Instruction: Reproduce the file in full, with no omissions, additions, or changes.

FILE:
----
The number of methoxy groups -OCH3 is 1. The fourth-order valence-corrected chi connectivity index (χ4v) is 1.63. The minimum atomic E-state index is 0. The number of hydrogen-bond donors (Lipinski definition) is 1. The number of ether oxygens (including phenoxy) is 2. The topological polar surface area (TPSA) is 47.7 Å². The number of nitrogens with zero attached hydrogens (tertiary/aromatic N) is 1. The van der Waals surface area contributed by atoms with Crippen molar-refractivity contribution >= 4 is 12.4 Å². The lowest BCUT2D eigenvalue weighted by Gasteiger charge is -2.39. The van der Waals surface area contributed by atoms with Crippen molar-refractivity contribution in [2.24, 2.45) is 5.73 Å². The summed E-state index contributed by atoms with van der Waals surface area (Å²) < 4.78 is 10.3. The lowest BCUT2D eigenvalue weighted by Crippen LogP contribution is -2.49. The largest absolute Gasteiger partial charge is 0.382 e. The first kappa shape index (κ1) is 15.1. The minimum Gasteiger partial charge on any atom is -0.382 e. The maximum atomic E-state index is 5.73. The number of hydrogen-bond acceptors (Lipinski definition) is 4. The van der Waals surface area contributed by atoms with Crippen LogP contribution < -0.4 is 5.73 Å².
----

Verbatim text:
The number of methoxy groups -OCH3 is 1. The fourth-order valence-corrected chi connectivity index (χ4v) is 1.63. The minimum atomic E-state index is 0. The number of hydrogen-bond donors (Lipinski definition) is 1. The number of ether oxygens (including phenoxy) is 2. The topological polar surface area (TPSA) is 47.7 Å². The number of nitrogens with zero attached hydrogens (tertiary/aromatic N) is 1. The van der Waals surface area contributed by atoms with Crippen molar-refractivity contribution >= 4 is 12.4 Å². The lowest BCUT2D eigenvalue weighted by Gasteiger charge is -2.39. The van der Waals surface area contributed by atoms with Crippen molar-refractivity contribution in [2.24, 2.45) is 5.73 Å². The summed E-state index contributed by atoms with van der Waals surface area (Å²) < 4.78 is 10.3. The lowest BCUT2D eigenvalue weighted by Crippen LogP contribution is -2.49. The largest absolute Gasteiger partial charge is 0.382 e. The first kappa shape index (κ1) is 15.1. The minimum Gasteiger partial charge on any atom is -0.382 e. The maximum atomic E-state index is 5.73. The number of hydrogen-bond acceptors (Lipinski definition) is 4. The van der Waals surface area contributed by atoms with Crippen LogP contribution < -0.4 is 5.73 Å².